Why this Friday is Good

I am not sad on Good Friday. I don’t experience morose feelings or morbid thoughts or find myself in a miserable mood. I can’t even work these things up. Maybe it is because I have been conditioned by the English language. After all, it is Good Friday – not Bad Friday. Maybe, if for the seven-plus decades of my life, this day was called Bad Friday, my thoughts, feelings, and mood would have had ample time to absorb that message and appropriately respond. But it is Good Friday, not Bad Friday. I feel pretty good about Good Friday.

The phrase ‘Good Friday’ first appeared in 1290 AD in a Christian book in Southern England. The original is ‘goude friday.’ Some say it is called ‘good’ because back then ‘good’ meant ‘holy.’ Some say it is derived from German and means ‘God’s Friday.’ The Baltimore Catholic Catechism says that it is called Good Friday because on the cross God showed His great love for mankind. Whatever its history, all these meanings point to something Good, not something Bad.

Don’t get me wrong. I was moved to tears as I watched the brutal treatment of our Lord in the movie The Passion of the Christ. The word ‘passion’ means ‘suffering.’ Yet even those were tears of shock and sympathy, not of despair and hopelessness. No matter how far I drill down into the sufferings of Christ, I cannot bracket out the resurrection. Neither could Jesus. Hebrews tells us that for the joy set before Him, Jesus endured the cross and despised the shame. There is this huge deposit of joy at God’s ultimate victory sewn into the fabric of my soul and diffused as light throughout my whole being. Try as I might, I do not become sad on Good Friday.

It’s Good Friday because on the cross He who knew no sin became sin on our behalf so that we might become the righteousness of God in Him. That’s good!

On the cross, He redeemed us – He paid the price for our salvation. That’s good!

On the cross, He was pierced for our transgression and crushed for our iniquity. The chastening for our well-being fell upon Him and by His scourgings we are healed. That’s good!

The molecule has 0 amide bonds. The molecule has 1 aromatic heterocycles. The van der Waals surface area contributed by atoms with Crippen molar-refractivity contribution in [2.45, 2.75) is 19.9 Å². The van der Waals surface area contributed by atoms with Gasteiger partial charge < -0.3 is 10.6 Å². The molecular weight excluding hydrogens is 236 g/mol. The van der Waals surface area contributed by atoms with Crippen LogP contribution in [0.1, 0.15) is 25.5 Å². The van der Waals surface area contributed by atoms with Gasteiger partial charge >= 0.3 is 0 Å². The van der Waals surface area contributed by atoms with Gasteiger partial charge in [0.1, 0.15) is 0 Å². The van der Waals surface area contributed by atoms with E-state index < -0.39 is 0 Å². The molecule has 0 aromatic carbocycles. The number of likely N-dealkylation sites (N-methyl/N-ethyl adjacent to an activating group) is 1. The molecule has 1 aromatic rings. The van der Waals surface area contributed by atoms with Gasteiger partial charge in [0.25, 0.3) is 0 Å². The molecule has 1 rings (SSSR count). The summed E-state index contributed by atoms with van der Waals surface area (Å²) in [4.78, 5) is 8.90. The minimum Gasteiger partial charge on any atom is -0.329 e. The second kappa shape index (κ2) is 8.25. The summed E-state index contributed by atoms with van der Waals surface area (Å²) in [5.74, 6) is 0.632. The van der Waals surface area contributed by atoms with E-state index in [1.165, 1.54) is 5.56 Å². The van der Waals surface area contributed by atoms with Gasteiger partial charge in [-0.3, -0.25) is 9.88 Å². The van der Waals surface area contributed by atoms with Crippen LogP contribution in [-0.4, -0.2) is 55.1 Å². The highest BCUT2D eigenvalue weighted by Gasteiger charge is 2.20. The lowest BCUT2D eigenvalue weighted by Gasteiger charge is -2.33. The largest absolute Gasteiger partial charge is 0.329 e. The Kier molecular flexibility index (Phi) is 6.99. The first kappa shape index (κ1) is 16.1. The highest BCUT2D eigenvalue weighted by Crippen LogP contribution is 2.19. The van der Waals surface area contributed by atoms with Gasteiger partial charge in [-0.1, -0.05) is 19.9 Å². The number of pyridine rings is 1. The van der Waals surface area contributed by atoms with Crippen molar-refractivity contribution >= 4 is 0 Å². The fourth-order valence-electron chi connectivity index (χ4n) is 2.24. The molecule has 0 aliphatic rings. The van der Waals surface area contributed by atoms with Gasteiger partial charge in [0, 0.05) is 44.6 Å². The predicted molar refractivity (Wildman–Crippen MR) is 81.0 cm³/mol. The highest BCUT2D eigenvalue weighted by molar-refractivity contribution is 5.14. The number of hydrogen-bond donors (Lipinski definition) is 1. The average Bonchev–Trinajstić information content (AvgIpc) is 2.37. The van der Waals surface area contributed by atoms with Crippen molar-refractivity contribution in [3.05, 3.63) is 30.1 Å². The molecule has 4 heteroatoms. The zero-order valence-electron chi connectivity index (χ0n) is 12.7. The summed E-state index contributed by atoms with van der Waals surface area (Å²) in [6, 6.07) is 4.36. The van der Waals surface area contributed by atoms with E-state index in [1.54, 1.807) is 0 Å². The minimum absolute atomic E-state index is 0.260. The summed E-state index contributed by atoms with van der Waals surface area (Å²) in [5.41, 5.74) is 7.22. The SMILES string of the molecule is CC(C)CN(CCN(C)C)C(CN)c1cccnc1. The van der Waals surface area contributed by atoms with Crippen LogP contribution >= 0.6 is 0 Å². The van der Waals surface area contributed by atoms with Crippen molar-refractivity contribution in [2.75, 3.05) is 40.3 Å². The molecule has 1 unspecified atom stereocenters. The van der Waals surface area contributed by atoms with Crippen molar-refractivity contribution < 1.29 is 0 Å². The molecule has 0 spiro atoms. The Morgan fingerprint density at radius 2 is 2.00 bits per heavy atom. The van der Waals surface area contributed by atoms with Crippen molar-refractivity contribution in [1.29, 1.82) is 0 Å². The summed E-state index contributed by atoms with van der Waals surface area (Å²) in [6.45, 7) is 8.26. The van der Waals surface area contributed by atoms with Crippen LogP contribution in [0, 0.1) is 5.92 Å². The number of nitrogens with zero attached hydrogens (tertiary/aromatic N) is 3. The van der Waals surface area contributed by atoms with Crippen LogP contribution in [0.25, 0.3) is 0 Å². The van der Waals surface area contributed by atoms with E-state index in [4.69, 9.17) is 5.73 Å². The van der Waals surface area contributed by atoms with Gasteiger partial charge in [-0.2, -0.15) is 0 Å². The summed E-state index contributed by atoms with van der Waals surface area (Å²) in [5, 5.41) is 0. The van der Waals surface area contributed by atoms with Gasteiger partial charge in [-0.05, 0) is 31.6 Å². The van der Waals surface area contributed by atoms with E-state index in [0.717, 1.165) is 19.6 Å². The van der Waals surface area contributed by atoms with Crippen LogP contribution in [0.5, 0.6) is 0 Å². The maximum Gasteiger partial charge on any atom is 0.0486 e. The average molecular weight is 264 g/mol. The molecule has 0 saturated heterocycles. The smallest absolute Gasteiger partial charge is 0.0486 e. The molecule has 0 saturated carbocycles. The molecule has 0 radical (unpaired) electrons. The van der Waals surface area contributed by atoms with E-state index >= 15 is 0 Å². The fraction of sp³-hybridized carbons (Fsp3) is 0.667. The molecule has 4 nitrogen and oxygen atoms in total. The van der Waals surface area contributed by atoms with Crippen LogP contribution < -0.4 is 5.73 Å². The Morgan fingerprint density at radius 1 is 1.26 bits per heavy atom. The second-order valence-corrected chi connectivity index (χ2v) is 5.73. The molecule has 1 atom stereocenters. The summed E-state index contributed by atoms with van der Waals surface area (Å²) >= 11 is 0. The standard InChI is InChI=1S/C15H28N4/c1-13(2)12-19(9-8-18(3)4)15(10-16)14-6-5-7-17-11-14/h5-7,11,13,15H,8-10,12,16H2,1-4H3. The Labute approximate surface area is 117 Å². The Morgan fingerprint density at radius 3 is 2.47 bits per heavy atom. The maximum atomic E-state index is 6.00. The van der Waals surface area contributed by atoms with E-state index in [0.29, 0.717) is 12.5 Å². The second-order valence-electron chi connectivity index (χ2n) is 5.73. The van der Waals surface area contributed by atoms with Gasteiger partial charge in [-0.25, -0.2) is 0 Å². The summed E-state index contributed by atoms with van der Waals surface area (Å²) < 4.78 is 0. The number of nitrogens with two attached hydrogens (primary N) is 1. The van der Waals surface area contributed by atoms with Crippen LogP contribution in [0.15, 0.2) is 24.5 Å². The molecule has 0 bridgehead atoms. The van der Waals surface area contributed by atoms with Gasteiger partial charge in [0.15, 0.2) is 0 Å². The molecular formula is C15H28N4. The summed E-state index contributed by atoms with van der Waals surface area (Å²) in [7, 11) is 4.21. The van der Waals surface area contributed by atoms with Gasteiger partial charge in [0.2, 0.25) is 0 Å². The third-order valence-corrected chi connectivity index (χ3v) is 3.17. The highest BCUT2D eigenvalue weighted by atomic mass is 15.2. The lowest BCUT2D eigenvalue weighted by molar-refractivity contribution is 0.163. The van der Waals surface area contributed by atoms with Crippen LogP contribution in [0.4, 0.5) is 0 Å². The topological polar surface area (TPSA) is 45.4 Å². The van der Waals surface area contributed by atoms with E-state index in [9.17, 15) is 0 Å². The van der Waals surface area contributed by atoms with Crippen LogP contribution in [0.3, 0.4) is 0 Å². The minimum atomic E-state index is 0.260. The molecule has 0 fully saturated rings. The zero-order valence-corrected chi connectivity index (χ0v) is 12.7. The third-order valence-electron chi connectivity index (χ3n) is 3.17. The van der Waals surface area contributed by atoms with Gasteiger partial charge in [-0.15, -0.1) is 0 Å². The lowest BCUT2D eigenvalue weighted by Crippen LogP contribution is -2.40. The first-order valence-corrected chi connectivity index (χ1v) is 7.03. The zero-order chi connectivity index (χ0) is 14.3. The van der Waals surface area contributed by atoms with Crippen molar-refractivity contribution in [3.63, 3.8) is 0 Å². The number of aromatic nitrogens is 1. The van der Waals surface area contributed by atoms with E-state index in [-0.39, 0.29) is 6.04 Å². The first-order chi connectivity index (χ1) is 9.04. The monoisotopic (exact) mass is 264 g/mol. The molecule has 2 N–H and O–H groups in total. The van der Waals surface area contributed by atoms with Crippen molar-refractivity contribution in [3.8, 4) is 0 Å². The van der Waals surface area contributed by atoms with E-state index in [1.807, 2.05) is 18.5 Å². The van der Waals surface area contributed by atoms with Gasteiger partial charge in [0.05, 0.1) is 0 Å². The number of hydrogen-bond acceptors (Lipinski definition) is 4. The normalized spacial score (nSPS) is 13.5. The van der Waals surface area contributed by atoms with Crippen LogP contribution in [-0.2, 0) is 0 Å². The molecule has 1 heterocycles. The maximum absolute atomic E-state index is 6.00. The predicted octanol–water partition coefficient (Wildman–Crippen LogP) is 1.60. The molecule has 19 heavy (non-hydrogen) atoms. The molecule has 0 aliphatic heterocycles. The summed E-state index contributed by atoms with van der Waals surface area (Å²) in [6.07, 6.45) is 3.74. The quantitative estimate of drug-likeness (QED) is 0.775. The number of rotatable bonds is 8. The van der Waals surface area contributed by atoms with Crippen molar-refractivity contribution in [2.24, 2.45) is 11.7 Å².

On the cross, He rendered Himself as a guilt offering and poured Himself out to death. That’s good!

On the cross, He cried out, “It is finished.” That’s good!

As a result of the anguish of His soul, God will see it and be satisfied; by His knowledge the Righteous One, God’s Servant, will justify the many, as He will bear their iniquities. That’s good!

There was nothing redemptive in His ill-treatment and torture and brutal suffering. Had they torn out His beard, and laid bare His back, and crowned Him with those cruel thorns, and forced Him to carry the cross – and then notice came that He was pardoned and was now a free man – we would still be in our sins in that redemption had not been accomplished because Christ had not died for us, in our place. That would make it Bad Friday.

The Goodness of Friday is in His death, not in His suffering. His unjust trial was not Good. His beating and torture were not Good. His hard journey to Golgotha was not Good. The nails and the pain of the cross were not Good. His death on the cross was Good.

Today is Good Friday. But it gets even gooder – Sunday’s coming!

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